New York City is preparing for the possibility of a biological attack like the one that poisoned former Russian spy Sergei Skripal and his daughter in England, says top NYPD counterterror official John Miller.
Miller, NYPD deputy commissioner for counterterrorism and intelligence, said the NYPD has compiled addresses of potential concern for a biological or poisoning attack and worked with the FBI to develop a list of individuals who may be targeted, including former Russian citizens and critics of the current Russian regime.
"We've compared notes with our colleagues in the UK [on] this," said Miller. "We work very closely with the FBI on [who] potential targets [may be]. ... Those people have been talked to, those addresses have been flagged in our systems."
The NYPD also recently conducted a series of table-top exercises and an extensive field drill on how to handle a possible chemical and biological incident.
The NYPD's resources are deployed every year for these types of incidents but, Miller noted, this year the police department has a "heightened" vigilance following the events in the U.K.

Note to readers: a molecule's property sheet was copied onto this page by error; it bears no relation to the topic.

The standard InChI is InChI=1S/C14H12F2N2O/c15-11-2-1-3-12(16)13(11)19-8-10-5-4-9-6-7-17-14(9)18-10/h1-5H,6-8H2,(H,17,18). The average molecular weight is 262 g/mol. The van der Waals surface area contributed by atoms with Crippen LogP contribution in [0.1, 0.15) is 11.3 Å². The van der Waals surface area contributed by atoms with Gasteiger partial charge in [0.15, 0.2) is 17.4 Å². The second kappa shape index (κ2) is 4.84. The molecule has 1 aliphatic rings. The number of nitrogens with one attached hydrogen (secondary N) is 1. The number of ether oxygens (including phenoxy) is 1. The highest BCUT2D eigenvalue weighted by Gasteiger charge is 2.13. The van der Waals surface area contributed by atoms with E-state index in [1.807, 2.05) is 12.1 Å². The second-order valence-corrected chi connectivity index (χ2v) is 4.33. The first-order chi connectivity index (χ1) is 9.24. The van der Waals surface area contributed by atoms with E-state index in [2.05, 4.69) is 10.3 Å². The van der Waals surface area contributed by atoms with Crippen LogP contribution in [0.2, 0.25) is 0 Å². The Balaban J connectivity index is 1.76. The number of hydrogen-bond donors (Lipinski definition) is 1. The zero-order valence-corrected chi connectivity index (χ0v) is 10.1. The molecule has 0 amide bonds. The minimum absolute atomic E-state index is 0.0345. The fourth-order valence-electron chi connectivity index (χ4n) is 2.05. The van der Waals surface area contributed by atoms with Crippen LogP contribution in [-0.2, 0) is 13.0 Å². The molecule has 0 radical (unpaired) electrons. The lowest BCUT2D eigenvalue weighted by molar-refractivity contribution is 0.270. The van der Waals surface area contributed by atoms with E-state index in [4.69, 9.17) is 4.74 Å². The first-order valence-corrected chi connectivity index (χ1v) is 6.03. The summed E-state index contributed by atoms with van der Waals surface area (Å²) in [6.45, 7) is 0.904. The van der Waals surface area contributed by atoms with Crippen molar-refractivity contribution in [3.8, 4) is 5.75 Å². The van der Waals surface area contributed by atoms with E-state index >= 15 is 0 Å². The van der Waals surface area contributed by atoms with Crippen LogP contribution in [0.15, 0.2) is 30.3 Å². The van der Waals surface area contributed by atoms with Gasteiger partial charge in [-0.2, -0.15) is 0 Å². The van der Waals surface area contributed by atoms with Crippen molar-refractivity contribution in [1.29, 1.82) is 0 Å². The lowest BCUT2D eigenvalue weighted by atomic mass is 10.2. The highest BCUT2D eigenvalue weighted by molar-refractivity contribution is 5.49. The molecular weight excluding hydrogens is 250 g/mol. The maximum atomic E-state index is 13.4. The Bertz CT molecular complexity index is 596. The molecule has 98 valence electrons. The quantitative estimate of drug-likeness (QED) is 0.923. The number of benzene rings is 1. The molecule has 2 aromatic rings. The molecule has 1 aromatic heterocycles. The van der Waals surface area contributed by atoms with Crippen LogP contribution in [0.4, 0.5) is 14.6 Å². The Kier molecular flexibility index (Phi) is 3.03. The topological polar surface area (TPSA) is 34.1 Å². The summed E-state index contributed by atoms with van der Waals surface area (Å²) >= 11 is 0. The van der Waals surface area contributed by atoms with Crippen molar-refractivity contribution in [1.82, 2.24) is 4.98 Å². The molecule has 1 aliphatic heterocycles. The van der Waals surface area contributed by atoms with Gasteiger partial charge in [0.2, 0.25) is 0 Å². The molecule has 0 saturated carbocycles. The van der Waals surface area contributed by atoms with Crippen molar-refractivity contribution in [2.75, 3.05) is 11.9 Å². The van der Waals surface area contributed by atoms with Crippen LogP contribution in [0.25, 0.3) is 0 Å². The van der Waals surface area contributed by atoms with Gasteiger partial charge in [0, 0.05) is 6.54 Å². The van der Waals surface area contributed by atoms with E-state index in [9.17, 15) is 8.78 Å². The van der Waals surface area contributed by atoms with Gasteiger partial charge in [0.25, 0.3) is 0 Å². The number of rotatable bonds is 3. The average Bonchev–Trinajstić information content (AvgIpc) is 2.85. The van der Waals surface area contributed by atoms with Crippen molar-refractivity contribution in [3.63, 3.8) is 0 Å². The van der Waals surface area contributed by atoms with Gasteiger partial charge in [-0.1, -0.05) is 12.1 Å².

Miller's remarks came Thursday during a briefing by the NYPD, Secret Service and FBI on security preparations for the United Nations General Assembly (UNGA) at the U.N. in Manhattan.
NYPD Commissioner James O'Neill said that "at this time we have no direct concerns of terrorism for UNGA specifically and for New York City."
During UNGA, which officially began Sept. 18 and lasts through early October, law enforcement will have to monitor and protect 100 motorcades of foreign dignitaries per day, deploying thousands of cops in uniform and undercover. More than 200 concrete block barriers and 48 sand trucks will be put in place to block vehicle attacks.
2 Russians charged in poisoning of ex-spy, daughter in EnglandSept. 5, 201800:26
Russians named as suspects
Skripal and his daughter were found slumped on a park bench in Salisbury, England on March 6, after being exposed to a rare Russian nerve agent at Skripal's front door earlier that day. Months later, the perfume bottle used to carry the nerve agent was found by an unsuspecting local couple. Charles Rowley gifted the bottle to his girlfriend Dawn Sturgess, who sprayed herself with what she thought was perfume, but was in fact the deadly Soviet-designed nerve agent Novichok. She died eight days later. Rowley, like Skripal and his daughter, fell critically ill but eventually recovered.
British authorities have named two Russian men as suspects in the attacks, based on voluminous closed-circuit camera footage, and have linked them to Russian intelligence. The Russians, now back in Russia, deny any involvement.
Concerns have been brewing for months that similar attacks could be repeated elsewhere. The U.S., U.K. and other allies have imposed sanctions on Russia, expelling diplomats and tightening export rules.